So, thank you Fr. Kelly, and all of the priests who have and will serve you and all believers. And on behalf of our priests, thank you for the warmth and kindness of your love for the priesthood. The Lord has brought us together and let our paths cross so that we might share in His love. But above all, thank the Lord who accomplishes all these good things in us.

All goodness is an unmerited gift from the Blessed Trinity!


Fr. Mosimann

July 11, 2021
XV Sunday In Ordinary Time
From Our Pastor

From Our Pastor

Dear Folks,

Happy Fourth of July!

This year I am pausing to think about the virtue of patriotism. Even a cursory look at the news tells us that patriotism can no longer be taken for granted and is sometimes vilified.

Do we have a duty to love our country? Yes. Why?

One way to consider patriotism is found in having a proportionate love of country as the specific community where the Lord has given me life, support, and opportunity. It is no wonder that the Catechism of the Catholic Church touches upon it in paragraphs about the fourth commandment to honor father and mother:

In our brothers and sisters we see the children of our parents; in our cousins, the descendants of our ancestors; in our fellow citizens, the children of our country; in the baptized, the children of our mother the Church; in every human person, a son or daughter of the One who wants to be called “our Father.” CCC 2212.

Human families, parishes, cities, and nations are made up of persons. These communities are an expression of the loving providence of God.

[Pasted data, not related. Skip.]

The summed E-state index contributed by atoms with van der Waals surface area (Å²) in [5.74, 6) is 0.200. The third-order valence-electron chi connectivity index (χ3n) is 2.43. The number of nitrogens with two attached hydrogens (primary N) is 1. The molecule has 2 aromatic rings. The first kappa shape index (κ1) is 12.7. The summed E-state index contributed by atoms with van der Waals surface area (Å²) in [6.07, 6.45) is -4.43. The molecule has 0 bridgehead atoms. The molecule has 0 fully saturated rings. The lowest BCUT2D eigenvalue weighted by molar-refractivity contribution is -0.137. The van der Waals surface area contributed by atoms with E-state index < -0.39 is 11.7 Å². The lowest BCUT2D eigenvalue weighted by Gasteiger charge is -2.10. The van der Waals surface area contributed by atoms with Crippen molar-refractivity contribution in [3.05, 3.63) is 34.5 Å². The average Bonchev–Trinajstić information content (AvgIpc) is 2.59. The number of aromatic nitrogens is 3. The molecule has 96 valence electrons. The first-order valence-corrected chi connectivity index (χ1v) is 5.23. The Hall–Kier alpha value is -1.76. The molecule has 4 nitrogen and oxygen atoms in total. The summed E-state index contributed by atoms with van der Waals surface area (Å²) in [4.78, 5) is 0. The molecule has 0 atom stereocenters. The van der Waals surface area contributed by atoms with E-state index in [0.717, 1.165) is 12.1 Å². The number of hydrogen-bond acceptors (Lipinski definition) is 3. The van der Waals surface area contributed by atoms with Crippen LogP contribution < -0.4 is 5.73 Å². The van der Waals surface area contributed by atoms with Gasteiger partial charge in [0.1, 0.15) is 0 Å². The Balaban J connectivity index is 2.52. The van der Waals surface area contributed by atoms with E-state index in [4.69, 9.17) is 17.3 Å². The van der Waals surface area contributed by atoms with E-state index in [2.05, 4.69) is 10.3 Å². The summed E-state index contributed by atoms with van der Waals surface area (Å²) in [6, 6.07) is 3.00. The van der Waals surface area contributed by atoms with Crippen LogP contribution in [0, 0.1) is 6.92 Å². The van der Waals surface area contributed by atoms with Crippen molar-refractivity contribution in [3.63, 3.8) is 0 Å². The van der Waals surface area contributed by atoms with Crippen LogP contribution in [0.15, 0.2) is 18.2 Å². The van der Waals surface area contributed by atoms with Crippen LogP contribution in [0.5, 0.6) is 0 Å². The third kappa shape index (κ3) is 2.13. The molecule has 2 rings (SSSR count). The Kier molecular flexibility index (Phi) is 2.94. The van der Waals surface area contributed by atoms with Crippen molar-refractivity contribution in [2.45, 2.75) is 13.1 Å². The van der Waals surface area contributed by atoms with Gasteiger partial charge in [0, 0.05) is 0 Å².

The love and service of one’s country follows from the duty of gratitude and belong to the order of charity. CCC 2239

I think sometimes of an account written by a Catholic convert from atheism. Her objections to faith melted the more she contemplated that her love for her family had to be more than just chemical reactions in a highly evolved but meaningless arrangement of matter.

Because we have encountered uncreated love, through created beings, we owe to them a veneration of gratitude and respect. To love our families, parishes, city, and country does not mean that we are blind to faults. It is because we love that we can strive to improve every level of society.

Why do I love America? Because Jesus commanded me to “Love the Lord God with your whole heart, mind and soul; and love your neighbor as yourself.”

Enjoy the holiday. God Bless America.


Father Mosimann

July 4, 2021
XIV Sunday in Ordinary Time
Statement from Bishop Burbidge on Independence Day

Statement from Bishop Burbidge on Independence Day

Statement by Bishop Michael F. Burbidge on Independence Day

The 4th of July is a welcome patriotic tradition that is free of politics and full of pride and celebrations. Despite situations in our country that still divide us, the holiday we celebrate this weekend remains a symbol of a nation that 245 years ago decided that it could stand on its own, and that its strength was in a united people who yearned for freedom and understood that we are endowed by our Creator with certain unalienable rights, that among these are life, liberty, and the pursuit of happiness. May we recall the final line of the Declaration of Independence which concludes that “…with a firm reliance on the protection of divine Providence, we mutually pledge to each other our lives, our fortunes and our sacred honor.” Happy Independence Day!